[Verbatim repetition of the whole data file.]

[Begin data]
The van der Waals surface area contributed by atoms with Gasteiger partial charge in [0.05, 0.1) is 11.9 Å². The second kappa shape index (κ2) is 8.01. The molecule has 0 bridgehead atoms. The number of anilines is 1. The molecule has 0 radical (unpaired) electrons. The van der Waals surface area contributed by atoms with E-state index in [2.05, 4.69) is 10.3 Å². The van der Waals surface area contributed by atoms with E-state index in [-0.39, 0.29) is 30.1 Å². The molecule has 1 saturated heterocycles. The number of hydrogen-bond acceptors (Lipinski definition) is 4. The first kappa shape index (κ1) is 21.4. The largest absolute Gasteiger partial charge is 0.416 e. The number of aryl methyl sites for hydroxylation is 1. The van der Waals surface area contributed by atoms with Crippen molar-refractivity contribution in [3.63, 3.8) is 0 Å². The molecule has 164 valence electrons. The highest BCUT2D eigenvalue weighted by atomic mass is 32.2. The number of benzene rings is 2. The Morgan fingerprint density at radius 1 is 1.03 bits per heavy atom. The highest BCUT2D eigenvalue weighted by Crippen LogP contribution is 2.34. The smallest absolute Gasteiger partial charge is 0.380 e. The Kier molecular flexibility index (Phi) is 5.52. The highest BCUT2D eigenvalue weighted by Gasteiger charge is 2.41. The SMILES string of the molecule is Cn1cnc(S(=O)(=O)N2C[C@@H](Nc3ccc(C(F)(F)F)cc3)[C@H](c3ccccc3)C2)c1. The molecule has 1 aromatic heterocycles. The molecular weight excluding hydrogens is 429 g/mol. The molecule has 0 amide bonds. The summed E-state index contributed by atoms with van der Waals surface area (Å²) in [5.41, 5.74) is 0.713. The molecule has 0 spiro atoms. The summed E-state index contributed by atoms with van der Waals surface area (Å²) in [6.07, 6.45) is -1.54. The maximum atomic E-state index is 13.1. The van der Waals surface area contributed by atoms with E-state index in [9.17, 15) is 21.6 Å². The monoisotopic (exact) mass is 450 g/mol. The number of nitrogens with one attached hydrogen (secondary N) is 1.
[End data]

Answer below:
The van der Waals surface area contributed by atoms with Gasteiger partial charge in [0.05, 0.1) is 11.9 Å². The second kappa shape index (κ2) is 8.01. The molecule has 0 bridgehead atoms. The number of anilines is 1. The molecule has 0 radical (unpaired) electrons. The van der Waals surface area contributed by atoms with E-state index in [2.05, 4.69) is 10.3 Å². The van der Waals surface area contributed by atoms with E-state index in [-0.39, 0.29) is 30.1 Å². The molecule has 1 saturated heterocycles. The number of hydrogen-bond acceptors (Lipinski definition) is 4. The first kappa shape index (κ1) is 21.4. The largest absolute Gasteiger partial charge is 0.416 e. The number of aryl methyl sites for hydroxylation is 1. The van der Waals surface area contributed by atoms with Crippen molar-refractivity contribution in [3.63, 3.8) is 0 Å². The molecule has 164 valence electrons. The highest BCUT2D eigenvalue weighted by atomic mass is 32.2. The number of benzene rings is 2. The Morgan fingerprint density at radius 1 is 1.03 bits per heavy atom. The highest BCUT2D eigenvalue weighted by Crippen LogP contribution is 2.34. The smallest absolute Gasteiger partial charge is 0.380 e. The Kier molecular flexibility index (Phi) is 5.52. The highest BCUT2D eigenvalue weighted by Gasteiger charge is 2.41. The SMILES string of the molecule is Cn1cnc(S(=O)(=O)N2C[C@@H](Nc3ccc(C(F)(F)F)cc3)[C@H](c3ccccc3)C2)c1. The molecule has 1 aromatic heterocycles. The molecular weight excluding hydrogens is 429 g/mol. The molecule has 0 amide bonds. The summed E-state index contributed by atoms with van der Waals surface area (Å²) in [5.41, 5.74) is 0.713. The molecule has 0 spiro atoms. The summed E-state index contributed by atoms with van der Waals surface area (Å²) in [6.07, 6.45) is -1.54. The maximum atomic E-state index is 13.1. The van der Waals surface area contributed by atoms with E-state index in [9.17, 15) is 21.6 Å². The monoisotopic (exact) mass is 450 g/mol. The number of nitrogens with one attached hydrogen (secondary N) is 1.